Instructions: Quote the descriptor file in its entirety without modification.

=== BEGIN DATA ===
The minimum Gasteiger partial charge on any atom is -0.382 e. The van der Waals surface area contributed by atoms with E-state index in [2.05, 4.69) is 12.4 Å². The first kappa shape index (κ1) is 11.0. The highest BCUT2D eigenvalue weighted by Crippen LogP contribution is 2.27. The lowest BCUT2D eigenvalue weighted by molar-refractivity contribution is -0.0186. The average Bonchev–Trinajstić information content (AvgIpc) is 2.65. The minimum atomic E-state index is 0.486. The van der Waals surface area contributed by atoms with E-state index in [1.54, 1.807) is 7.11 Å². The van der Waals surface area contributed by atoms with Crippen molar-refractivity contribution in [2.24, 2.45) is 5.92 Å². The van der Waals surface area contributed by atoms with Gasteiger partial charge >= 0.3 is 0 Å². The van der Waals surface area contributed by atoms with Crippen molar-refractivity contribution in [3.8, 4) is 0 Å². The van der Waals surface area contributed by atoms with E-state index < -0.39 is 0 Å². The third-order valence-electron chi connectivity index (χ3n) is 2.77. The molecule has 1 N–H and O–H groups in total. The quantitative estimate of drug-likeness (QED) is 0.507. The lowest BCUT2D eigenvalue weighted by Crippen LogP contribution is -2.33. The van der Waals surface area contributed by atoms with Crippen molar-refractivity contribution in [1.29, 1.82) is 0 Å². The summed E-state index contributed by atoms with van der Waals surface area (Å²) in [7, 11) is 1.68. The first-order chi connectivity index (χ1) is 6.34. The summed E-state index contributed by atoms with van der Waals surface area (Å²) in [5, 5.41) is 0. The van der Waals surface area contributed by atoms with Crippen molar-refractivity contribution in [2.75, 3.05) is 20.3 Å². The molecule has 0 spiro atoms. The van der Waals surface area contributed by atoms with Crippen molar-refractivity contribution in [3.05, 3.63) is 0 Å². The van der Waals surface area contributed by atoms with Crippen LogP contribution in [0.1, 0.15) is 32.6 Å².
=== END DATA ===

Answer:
The minimum Gasteiger partial charge on any atom is -0.382 e. The van der Waals surface area contributed by atoms with E-state index in [2.05, 4.69) is 12.4 Å². The first kappa shape index (κ1) is 11.0. The highest BCUT2D eigenvalue weighted by Crippen LogP contribution is 2.27. The lowest BCUT2D eigenvalue weighted by molar-refractivity contribution is -0.0186. The average Bonchev–Trinajstić information content (AvgIpc) is 2.65. The minimum atomic E-state index is 0.486. The van der Waals surface area contributed by atoms with E-state index in [1.54, 1.807) is 7.11 Å². The van der Waals surface area contributed by atoms with Crippen molar-refractivity contribution in [2.24, 2.45) is 5.92 Å². The van der Waals surface area contributed by atoms with Gasteiger partial charge >= 0.3 is 0 Å². The van der Waals surface area contributed by atoms with Crippen molar-refractivity contribution in [3.8, 4) is 0 Å². The van der Waals surface area contributed by atoms with E-state index < -0.39 is 0 Å². The third-order valence-electron chi connectivity index (χ3n) is 2.77. The molecule has 1 N–H and O–H groups in total. The quantitative estimate of drug-likeness (QED) is 0.507. The lowest BCUT2D eigenvalue weighted by Crippen LogP contribution is -2.33. The van der Waals surface area contributed by atoms with Crippen molar-refractivity contribution in [1.29, 1.82) is 0 Å². The summed E-state index contributed by atoms with van der Waals surface area (Å²) in [7, 11) is 1.68. The first-order chi connectivity index (χ1) is 6.34. The summed E-state index contributed by atoms with van der Waals surface area (Å²) in [5, 5.41) is 0. The van der Waals surface area contributed by atoms with Crippen molar-refractivity contribution in [2.75, 3.05) is 20.3 Å². The molecule has 0 spiro atoms. The van der Waals surface area contributed by atoms with Crippen molar-refractivity contribution in [3.05, 3.63) is 0 Å². The van der Waals surface area contributed by atoms with Crippen LogP contribution in [0.1, 0.15) is 32.6 Å².